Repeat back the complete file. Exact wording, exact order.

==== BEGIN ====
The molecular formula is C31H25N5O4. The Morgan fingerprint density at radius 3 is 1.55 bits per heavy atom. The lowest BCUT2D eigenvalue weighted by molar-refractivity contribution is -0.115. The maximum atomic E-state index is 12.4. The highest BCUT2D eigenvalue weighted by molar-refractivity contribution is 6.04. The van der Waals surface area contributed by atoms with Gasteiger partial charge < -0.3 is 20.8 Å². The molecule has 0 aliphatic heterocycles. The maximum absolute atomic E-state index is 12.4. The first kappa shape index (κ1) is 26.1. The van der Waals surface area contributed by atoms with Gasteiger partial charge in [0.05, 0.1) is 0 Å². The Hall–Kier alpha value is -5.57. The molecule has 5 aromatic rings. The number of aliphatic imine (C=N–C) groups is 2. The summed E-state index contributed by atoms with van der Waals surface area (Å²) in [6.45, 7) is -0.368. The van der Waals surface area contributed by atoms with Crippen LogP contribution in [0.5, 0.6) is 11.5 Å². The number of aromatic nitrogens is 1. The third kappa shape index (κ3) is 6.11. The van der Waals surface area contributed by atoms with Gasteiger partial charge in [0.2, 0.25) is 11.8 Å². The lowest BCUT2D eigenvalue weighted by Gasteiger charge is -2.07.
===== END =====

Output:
The molecular formula is C31H25N5O4. The Morgan fingerprint density at radius 3 is 1.55 bits per heavy atom. The lowest BCUT2D eigenvalue weighted by molar-refractivity contribution is -0.115. The maximum atomic E-state index is 12.4. The highest BCUT2D eigenvalue weighted by molar-refractivity contribution is 6.04. The van der Waals surface area contributed by atoms with Gasteiger partial charge < -0.3 is 20.8 Å². The molecule has 0 aliphatic heterocycles. The maximum absolute atomic E-state index is 12.4. The first kappa shape index (κ1) is 26.1. The van der Waals surface area contributed by atoms with Gasteiger partial charge in [0.05, 0.1) is 0 Å². The Hall–Kier alpha value is -5.57. The molecule has 5 aromatic rings. The number of aliphatic imine (C=N–C) groups is 2. The summed E-state index contributed by atoms with van der Waals surface area (Å²) in [6.45, 7) is -0.368. The van der Waals surface area contributed by atoms with Crippen LogP contribution in [0.5, 0.6) is 11.5 Å². The number of aromatic nitrogens is 1. The third kappa shape index (κ3) is 6.11. The van der Waals surface area contributed by atoms with Gasteiger partial charge in [0.2, 0.25) is 11.8 Å². The lowest BCUT2D eigenvalue weighted by Gasteiger charge is -2.07.